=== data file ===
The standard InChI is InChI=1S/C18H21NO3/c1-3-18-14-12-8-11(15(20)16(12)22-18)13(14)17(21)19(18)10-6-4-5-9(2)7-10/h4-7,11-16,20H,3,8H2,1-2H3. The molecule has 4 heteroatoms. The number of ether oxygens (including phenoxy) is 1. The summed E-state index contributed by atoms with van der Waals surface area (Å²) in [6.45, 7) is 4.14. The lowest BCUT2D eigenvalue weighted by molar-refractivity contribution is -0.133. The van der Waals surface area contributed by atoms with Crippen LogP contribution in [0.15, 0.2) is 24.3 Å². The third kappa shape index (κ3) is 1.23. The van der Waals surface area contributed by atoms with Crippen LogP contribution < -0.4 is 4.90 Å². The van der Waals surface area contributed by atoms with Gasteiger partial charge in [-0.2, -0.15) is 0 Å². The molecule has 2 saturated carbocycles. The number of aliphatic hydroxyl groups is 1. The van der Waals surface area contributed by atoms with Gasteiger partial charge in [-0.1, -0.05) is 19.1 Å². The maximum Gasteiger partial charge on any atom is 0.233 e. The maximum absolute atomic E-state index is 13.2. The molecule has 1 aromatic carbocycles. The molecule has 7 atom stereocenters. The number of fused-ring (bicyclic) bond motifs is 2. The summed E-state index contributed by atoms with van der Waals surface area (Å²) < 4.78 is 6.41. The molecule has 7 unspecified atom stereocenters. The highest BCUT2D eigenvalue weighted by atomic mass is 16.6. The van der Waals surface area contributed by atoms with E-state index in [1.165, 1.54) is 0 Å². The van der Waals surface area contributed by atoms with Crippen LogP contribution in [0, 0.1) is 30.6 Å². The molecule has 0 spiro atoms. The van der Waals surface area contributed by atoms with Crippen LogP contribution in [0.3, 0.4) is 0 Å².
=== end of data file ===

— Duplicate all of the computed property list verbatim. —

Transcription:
The standard InChI is InChI=1S/C18H21NO3/c1-3-18-14-12-8-11(15(20)16(12)22-18)13(14)17(21)19(18)10-6-4-5-9(2)7-10/h4-7,11-16,20H,3,8H2,1-2H3. The molecule has 4 heteroatoms. The number of ether oxygens (including phenoxy) is 1. The summed E-state index contributed by atoms with van der Waals surface area (Å²) in [6.45, 7) is 4.14. The lowest BCUT2D eigenvalue weighted by molar-refractivity contribution is -0.133. The van der Waals surface area contributed by atoms with Crippen LogP contribution in [0.15, 0.2) is 24.3 Å². The third kappa shape index (κ3) is 1.23. The van der Waals surface area contributed by atoms with Crippen LogP contribution < -0.4 is 4.90 Å². The van der Waals surface area contributed by atoms with Gasteiger partial charge in [-0.2, -0.15) is 0 Å². The molecule has 2 saturated carbocycles. The number of aliphatic hydroxyl groups is 1. The van der Waals surface area contributed by atoms with Gasteiger partial charge in [-0.1, -0.05) is 19.1 Å². The maximum Gasteiger partial charge on any atom is 0.233 e. The maximum absolute atomic E-state index is 13.2. The molecule has 1 aromatic carbocycles. The molecule has 7 atom stereocenters. The number of fused-ring (bicyclic) bond motifs is 2. The summed E-state index contributed by atoms with van der Waals surface area (Å²) < 4.78 is 6.41. The molecule has 7 unspecified atom stereocenters. The highest BCUT2D eigenvalue weighted by atomic mass is 16.6. The van der Waals surface area contributed by atoms with E-state index in [1.165, 1.54) is 0 Å². The van der Waals surface area contributed by atoms with Crippen LogP contribution in [0, 0.1) is 30.6 Å². The molecule has 0 spiro atoms. The van der Waals surface area contributed by atoms with Crippen LogP contribution in [0.3, 0.4) is 0 Å².